Regional patterns of use of a medical management strategy for patients with non-ST-segment elevation acute coronary syndromes: insights from the EARLY ACS Trial.
(Clinical Trial;Journal Article)
BACKGROUND: Regional differences in the profile and prognosis of non-ST-segment elevation acute coronary syndrome (NSTE ACS) patients treated with medical management after angiography remain uncertain. METHODS AND RESULTS: Using data from the Early Glycoprotein IIb/IIIa Inhibition in Non-ST-Segment Elevation Acute Coronary Syndromes (EARLY ACS) trial, we examined regional variations in the use of an in-hospital medical management strategy in NSTE ACS patients who had significant coronary artery disease (CAD) identified during angiography, factors associated with the use of a medical management strategy, and 1-year mortality rates. Of 9406 patients, 8387 (89%) underwent angiography and had significant CAD; thereafter, 1766 (21%) were treated solely with a medical management strategy (range: 18% to 23% across 4 major geographic regions). Factors most strongly associated with a medical management strategy were negative baseline troponin values, prior coronary artery bypass grafting, lower baseline hemoglobin values, and greater number of diseased vessels; region was not a significant factor. One-year mortality was higher among patients treated with a medical management strategy compared with those who underwent revascularization (7.8% versus 3.6%; adjusted hazard ratio, 1.46; 95% CI, 1.21-1.76), with no significant interaction by region (interaction probability value=0.42). CONCLUSIONS: Approximately 20% of NSTE ACS patients with significant CAD in an international trial were treated solely with an in-hospital medical management strategy after early angiography, with no regional differences in factors associated with medical management or the risk of 1-year mortality. These findings have important implications for the conduct of future clinical trials, and highlight global similarities in the profile and prognosis of medically managed NSTE ACS patients.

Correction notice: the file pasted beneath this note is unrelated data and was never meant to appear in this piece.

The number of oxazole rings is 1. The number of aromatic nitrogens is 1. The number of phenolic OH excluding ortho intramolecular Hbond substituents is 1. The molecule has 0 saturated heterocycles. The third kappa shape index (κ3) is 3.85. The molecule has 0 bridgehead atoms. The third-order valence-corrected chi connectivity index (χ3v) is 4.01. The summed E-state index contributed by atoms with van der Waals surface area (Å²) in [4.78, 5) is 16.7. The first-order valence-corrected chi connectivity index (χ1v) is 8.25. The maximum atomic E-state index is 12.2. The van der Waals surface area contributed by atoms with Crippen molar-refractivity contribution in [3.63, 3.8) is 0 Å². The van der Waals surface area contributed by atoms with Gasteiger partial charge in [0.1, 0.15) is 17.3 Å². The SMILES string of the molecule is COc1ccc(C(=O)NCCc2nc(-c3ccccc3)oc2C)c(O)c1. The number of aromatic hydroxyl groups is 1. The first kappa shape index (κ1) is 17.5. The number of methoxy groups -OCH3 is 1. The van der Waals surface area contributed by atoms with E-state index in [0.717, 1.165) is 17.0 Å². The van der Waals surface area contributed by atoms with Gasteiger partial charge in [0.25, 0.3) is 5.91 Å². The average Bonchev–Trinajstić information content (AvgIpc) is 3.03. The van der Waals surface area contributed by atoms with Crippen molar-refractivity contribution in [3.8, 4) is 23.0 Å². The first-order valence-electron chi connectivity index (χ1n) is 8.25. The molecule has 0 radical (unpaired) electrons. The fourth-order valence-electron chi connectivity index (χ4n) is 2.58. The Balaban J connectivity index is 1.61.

Roe, MT; White, JA; Kaul, P; Tricoci, P; Lokhnygina, Y; Miller, CD; van't Hof, AW; Montalescot, G; James, SK; Saucedo, J; Ohman, EM; Pollack, CV; Hochman, JS; Armstrong, PW; Giugliano, RP; Harrington, RA; Van de Werf, F; Califf, RM; Newby, LK
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